California faces a shortage of highly educated workers. Specifically, economic projections to 2030 show that about two in five jobs will require at least a bachelor’s degree, while demographic projections suggest that only about one in three Californians will attain this level of education. This shortfall equates to 1.1 million workers. To close the gap, all higher education systems will need to play a role, increasing access, transfer, and completion. Improving access and outcomes among groups historically underrepresented in higher education—including low-income students, first-generation college students, Latinos, and African Americans—is essential if we are to close the workforce skills gap.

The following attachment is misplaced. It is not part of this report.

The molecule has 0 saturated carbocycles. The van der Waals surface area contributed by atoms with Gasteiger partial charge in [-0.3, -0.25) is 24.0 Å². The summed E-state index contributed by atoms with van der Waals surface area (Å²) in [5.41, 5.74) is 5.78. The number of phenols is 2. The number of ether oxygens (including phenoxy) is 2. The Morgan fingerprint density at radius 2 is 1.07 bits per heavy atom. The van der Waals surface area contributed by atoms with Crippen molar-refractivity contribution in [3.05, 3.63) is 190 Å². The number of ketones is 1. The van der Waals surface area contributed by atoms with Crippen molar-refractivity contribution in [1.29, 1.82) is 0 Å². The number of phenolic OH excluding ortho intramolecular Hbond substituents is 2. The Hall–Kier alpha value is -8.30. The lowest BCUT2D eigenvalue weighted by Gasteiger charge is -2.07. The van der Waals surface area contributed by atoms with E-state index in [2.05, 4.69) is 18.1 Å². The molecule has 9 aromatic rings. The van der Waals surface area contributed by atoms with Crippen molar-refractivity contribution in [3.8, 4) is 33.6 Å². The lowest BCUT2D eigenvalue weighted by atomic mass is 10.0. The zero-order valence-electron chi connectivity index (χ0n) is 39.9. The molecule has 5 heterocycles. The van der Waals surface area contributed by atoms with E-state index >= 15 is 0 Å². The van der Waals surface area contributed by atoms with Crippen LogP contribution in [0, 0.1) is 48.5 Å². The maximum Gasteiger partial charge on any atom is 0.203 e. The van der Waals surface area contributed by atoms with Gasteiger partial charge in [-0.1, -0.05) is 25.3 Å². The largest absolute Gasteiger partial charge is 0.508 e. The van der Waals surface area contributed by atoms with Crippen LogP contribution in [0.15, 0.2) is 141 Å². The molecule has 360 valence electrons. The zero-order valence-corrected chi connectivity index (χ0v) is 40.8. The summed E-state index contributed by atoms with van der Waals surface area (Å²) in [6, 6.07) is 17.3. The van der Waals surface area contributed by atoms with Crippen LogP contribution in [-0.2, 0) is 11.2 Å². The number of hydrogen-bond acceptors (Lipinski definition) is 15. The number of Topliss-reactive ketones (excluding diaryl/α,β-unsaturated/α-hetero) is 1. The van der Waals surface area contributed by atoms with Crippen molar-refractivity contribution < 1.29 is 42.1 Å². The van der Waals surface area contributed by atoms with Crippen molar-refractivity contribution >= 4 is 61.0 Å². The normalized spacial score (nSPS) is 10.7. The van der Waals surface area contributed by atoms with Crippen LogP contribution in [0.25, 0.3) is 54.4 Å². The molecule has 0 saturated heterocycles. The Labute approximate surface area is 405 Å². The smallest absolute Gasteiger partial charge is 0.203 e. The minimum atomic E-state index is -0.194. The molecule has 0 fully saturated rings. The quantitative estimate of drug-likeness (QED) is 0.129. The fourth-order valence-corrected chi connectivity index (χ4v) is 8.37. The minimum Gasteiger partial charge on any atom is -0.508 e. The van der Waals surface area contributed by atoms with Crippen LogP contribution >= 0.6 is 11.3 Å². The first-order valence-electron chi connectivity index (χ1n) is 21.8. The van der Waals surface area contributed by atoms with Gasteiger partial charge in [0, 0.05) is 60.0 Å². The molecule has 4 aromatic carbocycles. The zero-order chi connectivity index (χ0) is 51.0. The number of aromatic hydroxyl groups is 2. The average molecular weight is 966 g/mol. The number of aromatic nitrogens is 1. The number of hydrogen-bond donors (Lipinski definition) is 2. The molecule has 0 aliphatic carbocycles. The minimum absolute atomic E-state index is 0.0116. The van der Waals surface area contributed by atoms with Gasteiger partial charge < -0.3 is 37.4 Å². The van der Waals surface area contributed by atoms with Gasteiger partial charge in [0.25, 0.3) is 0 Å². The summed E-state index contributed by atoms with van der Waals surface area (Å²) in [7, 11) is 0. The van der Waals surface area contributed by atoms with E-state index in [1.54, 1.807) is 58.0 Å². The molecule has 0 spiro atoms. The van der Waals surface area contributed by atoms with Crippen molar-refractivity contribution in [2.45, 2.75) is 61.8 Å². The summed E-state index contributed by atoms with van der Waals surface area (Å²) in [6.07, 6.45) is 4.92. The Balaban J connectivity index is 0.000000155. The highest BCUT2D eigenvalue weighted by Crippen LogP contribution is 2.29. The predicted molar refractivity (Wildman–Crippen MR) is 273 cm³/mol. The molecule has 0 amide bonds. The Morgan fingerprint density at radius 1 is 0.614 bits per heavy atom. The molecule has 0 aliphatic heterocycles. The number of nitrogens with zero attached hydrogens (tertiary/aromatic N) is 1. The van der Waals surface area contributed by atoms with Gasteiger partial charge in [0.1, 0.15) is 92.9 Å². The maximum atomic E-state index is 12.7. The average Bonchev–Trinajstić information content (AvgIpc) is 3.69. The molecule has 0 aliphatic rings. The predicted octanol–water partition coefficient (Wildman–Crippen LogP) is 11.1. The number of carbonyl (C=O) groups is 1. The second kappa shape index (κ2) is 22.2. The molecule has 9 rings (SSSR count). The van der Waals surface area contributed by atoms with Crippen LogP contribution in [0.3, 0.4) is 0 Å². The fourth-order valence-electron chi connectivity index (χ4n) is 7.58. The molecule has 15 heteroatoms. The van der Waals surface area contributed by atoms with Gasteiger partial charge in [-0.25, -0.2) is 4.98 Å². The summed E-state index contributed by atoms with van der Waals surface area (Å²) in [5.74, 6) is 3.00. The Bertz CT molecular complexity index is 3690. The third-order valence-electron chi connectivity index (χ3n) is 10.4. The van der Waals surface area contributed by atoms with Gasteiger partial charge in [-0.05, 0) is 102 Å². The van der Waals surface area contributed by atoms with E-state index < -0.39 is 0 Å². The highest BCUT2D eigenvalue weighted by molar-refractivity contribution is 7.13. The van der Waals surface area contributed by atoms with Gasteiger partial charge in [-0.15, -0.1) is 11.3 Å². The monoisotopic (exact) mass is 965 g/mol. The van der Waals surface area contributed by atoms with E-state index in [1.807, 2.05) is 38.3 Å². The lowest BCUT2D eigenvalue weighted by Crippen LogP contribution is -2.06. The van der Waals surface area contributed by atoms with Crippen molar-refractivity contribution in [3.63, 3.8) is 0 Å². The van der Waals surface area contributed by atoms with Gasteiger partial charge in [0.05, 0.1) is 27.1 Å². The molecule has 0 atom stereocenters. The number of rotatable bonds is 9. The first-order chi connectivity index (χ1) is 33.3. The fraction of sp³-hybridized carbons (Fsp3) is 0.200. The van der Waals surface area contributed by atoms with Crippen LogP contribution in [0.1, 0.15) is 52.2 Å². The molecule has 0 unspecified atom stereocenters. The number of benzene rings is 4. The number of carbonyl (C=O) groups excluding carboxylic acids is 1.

. . . In this testimony, I will focus on the importance of transfer. California enrolls a disproportionate share of students in community college. We rank 47th in the nation in the share of recent high school graduates enrolling in four-year colleges and 5th in the nation in the share enrolling in community colleges. This means that we must do more to ensure that community college students reach their educational goals—since the vast majority of recent high school graduates attending community colleges say that they want to transfer and earn a bachelor’s degree. As shown in the chart below, there is a lot of room for improvement—only 40% of recent high school graduates who go to community college will end up transferring to a four-year institution.View Article